How to Avoid the 9/11 Scams

Saturday, September 10, 2011

Kelly Colgan


By Ondrej Krehel, Identity Theft 911

News of Osama bin Laden’s death wasn’t a day old before hackers moved in.

They flooded social networking sites like Facebook with spam—links that promised images of the al-Qaeda leader but that led to corrupted Flash plug-ins that disrupted Google search results.

Today's 10th anniversary of the 9/11 attacks will be no different. The Department of Homeland Security recently warned consumers to be on the lookout for email scams related to Hurricane Irene and 9/11.

Already, there have been reports of a commemorative 9/11 coin scam.

imageSo we can all expect to see a bump in junk mail this week, but we’ll also see links and advertisements for anything and everything related to the attacks.

That includes bin Laden footage, secret videos, conspiracy theories—especially on our social network pages. These links will only lead to spam, viruses and malware.

Play it safe by following these tips:

  • For news and video content related to the anniversary, stick to major news sources such as CNN or the BBC.
  • Never download software to watch videos or view pictures. If you’ve bought your computer in the last 10 years, odds are you have everything you need to view multimedia content.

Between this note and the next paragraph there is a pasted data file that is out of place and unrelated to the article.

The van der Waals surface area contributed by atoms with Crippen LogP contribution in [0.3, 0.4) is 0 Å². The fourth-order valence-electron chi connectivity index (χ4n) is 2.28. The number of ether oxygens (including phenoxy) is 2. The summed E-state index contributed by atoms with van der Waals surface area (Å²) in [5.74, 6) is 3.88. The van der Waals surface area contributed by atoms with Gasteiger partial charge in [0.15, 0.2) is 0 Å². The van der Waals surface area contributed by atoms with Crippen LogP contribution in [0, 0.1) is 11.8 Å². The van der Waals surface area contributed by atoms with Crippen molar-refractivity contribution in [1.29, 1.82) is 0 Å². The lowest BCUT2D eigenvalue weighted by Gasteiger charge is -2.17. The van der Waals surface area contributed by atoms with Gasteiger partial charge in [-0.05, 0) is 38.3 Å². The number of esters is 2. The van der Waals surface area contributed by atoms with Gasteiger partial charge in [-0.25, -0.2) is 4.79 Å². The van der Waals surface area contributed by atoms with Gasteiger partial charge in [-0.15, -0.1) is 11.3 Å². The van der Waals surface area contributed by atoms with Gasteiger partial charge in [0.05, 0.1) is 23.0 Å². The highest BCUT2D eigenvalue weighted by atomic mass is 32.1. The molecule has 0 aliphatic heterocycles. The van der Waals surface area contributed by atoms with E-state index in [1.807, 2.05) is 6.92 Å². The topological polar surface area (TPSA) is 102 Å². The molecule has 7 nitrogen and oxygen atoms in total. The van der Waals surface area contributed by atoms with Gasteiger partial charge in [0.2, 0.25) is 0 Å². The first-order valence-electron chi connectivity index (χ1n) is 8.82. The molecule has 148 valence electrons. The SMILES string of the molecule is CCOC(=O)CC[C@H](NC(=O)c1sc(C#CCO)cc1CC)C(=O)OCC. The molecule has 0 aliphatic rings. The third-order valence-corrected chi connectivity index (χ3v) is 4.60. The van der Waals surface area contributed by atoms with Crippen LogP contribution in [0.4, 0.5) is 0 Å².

• Set your social network privacy settings as tight as possible. You want to be the only person who can post content to your page.
  • Research 9/11 charities before donating to them. Don’t make PayPal cash payments to the first group that emails you. Many of these emails are scams and they’ll be prevalent during this anniversary week.
  • Make sure your computer is up-to-date with the latest security patches. In Mac, run a Software Update. In Windows, run a Windows Update. These programs will also update your Web browser—to make sure it can play video and display pictures.
  • Download antivirus software like FreeAVG and an antimalware program like MalwareBytes. At the first sign of your computer slowing down, acting sluggish, or just acting funny, do a complete scan.

imageOndrej Krehel, Chief Information Security Officer, Identity Theft 911 Ondrej has more than a decade of network and computer security experience. His expertise extends to investigations of intellectual property theft, massive deletions, defragmentation, anti-money laundering and computer hacking. He led U.S. computer security projects at Stroz Friedberg and worked in IT security at Loews Corp.

Possibly Related Articles:
Information Security
scams Browser Security malware DHS Flash Attacks 9/11 September Eleventh
Post Rating I Like this!
The views expressed in this post are the opinions of the Infosec Island member that posted this content. Infosec Island is not responsible for the content or messaging of this post.

Unauthorized reproduction of this article (in part or in whole) is prohibited without the express written permission of Infosec Island and the Infosec Island member that posted this content--this includes using our RSS feed for any purpose other than personal use.